Renata - Brown University - Class of 2010

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I wanted to be somewhere that would force me outside of my comfort zone. I had many friends going to Howard. But I had to choose what I wanted and not go along with others.

When I was doing my applications, my mother was in the hospital. I felt like quitting the whole thing! But my mother's strength in the midst of hardships has helped me in all my struggles, including this one. In my essays, I wrote about how my mother and my grandmother have inspired me to become a passionate and hardworking student.

Hometown: Chicago IL

High School: Public

GPA: 3.93 / 5.0 (weighted)

ACT: 27

Major: International Relations

Goal: Learn more about myself and my interests



Brown UniversityAttending
Howard UniversityAccepted
Northwestern UniversityAccepted
New York UniversityAccepted
Claremont McKenna CollegeAccepted
Carnegie Mellon UniversityAccepted
Spelman CollegeAccepted
Fisk UniversityAccepted
Occidental CollegeAccepted
Cornell UniversityAccepted
Johns Hopkins UniversityAccepted
Freshman Year Update

My first semester at Brown was pretty difficult. I felt like I lacked a support system. Nonetheless, I made it through. I did very well in my classes, attaining a 4.0 GPA. I've come to view college as an opportunity to pursue true passions—and high school as preparation for this pursuit. This semester has been new and exciting. I've decided to write for the Brown University Critical Review, a journal that analyses courses to facilitate course selection. I am involved in the African Students Association and tutor a young Somalian refugee. If I were to give any advice, I would tell students to take a risk—to choose a school that forces them out of their comfort zone, enabling them to develop with a diverse understanding of life.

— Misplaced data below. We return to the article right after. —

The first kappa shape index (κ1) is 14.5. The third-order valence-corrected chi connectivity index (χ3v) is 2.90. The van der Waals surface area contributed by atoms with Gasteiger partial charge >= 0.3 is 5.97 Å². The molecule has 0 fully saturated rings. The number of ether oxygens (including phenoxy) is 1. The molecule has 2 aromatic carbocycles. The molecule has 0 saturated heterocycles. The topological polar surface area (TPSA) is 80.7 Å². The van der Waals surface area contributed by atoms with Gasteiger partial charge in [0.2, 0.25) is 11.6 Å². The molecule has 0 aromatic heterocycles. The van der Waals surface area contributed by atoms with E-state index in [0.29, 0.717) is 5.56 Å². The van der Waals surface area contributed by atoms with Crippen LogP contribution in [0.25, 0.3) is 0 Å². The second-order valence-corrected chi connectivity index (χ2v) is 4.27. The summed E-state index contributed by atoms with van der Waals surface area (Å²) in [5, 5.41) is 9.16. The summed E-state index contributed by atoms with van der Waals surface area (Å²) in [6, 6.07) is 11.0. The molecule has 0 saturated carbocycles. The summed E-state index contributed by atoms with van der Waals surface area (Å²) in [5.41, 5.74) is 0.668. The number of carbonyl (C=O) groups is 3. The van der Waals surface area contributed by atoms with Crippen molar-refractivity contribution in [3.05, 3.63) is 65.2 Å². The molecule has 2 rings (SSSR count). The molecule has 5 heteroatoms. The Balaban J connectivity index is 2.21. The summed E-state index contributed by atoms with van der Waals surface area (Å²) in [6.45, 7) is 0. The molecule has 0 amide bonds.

Junior Year Update

I began the school year a bit stressed. I needed to fulfill requirements, conduct a competitive internship hunt, and figure out my life goals. With the help of academic advisors, I found a sense of direction. I am thinking about adding French Studies as my second concentration.